The latest plot twists are stunners, even as they unfold against the scandalous backdrop of the Bush administration's sorry regulatory record.
On a single day last week, the House Transportation and Infrastructure Committee aired testimony from Federal Aviation Administration inspectors who discovered gross safety violations at Southwest Airlines-and were rebuffed by their superiors when they tried to force compliance with basic rules. Across the Capitol and at almost the same hour, the Senate Banking Committee was probing why neither the Treasury Department nor the Securities and Exchange Commission-or any other individual or agency in the government-could see the collapse of the investment bank Bear Stearns coming until it was hard and fast upon them and a $30 billion taxpayer-backed loan guaranty was needed to bail out the Wall Street giant.
A few days earlier, Labor Department investigators reported their findings on the role and performance of the Mine Safety and Health Administration in the Crandall Canyon Mine disasters in Utah that killed nine men last August. The mine safety agency was "negligent in carrying out its responsibility to protect the safety of miners," the report said. It also failed to demonstrate that its approval of a risky method of coal extraction "was free from undue influence by the mine operator."
If all of this is insufficient cause for alarm, there is always more. The Environmental Protection Agency has stacked its expert review panels with scientists who have ties to the chemical industry, according to a preliminary inquiry by the House Energy and Commerce Committee. Meanwhile, the EPA removed a public health scientist from a review panel after she testified publicly about the hazards of a fire retardant that is suspected of causing cancer.
There is little surprise left when someone-a whistle-blower, a member of Congress, a scientist who has been muzzled-reveals fresh insight into the evisceration of health and safety regulation or the retaliatory thrusts the Bush administration takes against those who dare complain. Seen in historical context, the meltdown of the credit markets, the unseemly Wall Street bailout and the shock that federal overseers seemed to display when it all cascaded upon them are merely a larger part of an ugly pattern. "Was someone asleep at the switch?" a puzzled Sen. Chuck Schumer, D-N.Y., asked of the financial wizards who came before the banking panel.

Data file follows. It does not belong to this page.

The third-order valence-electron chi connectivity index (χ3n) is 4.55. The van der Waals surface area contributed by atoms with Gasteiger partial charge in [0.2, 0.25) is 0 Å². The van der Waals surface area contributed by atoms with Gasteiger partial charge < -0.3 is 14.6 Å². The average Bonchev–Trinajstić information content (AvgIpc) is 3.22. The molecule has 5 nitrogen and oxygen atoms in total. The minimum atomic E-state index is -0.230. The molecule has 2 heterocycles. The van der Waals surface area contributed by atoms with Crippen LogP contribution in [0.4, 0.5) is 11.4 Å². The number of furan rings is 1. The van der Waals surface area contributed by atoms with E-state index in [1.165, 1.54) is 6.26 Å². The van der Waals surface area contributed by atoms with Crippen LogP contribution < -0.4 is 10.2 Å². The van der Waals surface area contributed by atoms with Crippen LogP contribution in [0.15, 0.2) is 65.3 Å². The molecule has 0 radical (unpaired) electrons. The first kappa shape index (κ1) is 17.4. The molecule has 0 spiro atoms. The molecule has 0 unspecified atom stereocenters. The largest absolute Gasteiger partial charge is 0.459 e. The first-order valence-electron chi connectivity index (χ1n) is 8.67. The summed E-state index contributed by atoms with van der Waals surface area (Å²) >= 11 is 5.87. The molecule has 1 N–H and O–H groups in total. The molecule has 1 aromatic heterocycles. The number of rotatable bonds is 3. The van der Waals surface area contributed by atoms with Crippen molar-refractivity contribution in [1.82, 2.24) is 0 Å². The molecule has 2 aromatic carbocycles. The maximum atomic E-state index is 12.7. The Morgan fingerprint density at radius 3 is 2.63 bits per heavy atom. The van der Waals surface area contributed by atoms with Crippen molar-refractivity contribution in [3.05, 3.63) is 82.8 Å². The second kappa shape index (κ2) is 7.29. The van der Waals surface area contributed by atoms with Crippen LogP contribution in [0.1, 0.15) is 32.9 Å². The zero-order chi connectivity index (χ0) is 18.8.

Not exactly. It is more accurate to say the switch has been turned off.
It has remained in the off position through seven years of scandal, embarrassment-and now, incalculable economic hardship-that would have shamed any other administration into using the regulatory apparatus of the federal government for its stated purpose of safeguarding the public and taxpayers.
The switch that was turned off and helped to create the credit crisis is the same one that was flipped at the FAA, where the airlines-not travelers-are now known as "customers." The specifics of this scandal are chilling: Southwest Airlines was allowed to continue flying and "potentially transporting as many as 200,000 passengers on at least 47 aircraft," according to documents reviewed by the transportation panel, despite laws that require suspect planes to be grounded immediately. Beyond the Southwest case, the committee's staff told lawmakers in a memo, "There is evidence that there may be a pattern of regulatory abuse and that these regulatory lapses may be more widespread." FAA safety inspectors overseeing other airlines complained in private interviews with the committee staff that "they found it difficult to bring enforcement action against airlines" because FAA management is too close to airline management.
The parameters are unchanged, regardless of whether the agency in question is supposed to be protecting the public from unsafe aircraft, or unscrupulous lenders, or deadly mines or lead-laced toys from China. Industry representatives are chosen to regulate the industries they once worked for-and to which they fully intend to return. Budgets are gutted, staff is cut, whistle-blowers are bullied.
There is a long history of Republican presidents who staff government agencies with those who have ties to the industries they regulate. The idea of foxes guarding the henhouses is not new. What may be unprecedented-and take longer to undo once a new president takes office-is a culture of contempt for serving the public that spans so many departments, and likely has done deeper harm than we now know.
© 2008, Washington Post Writers Group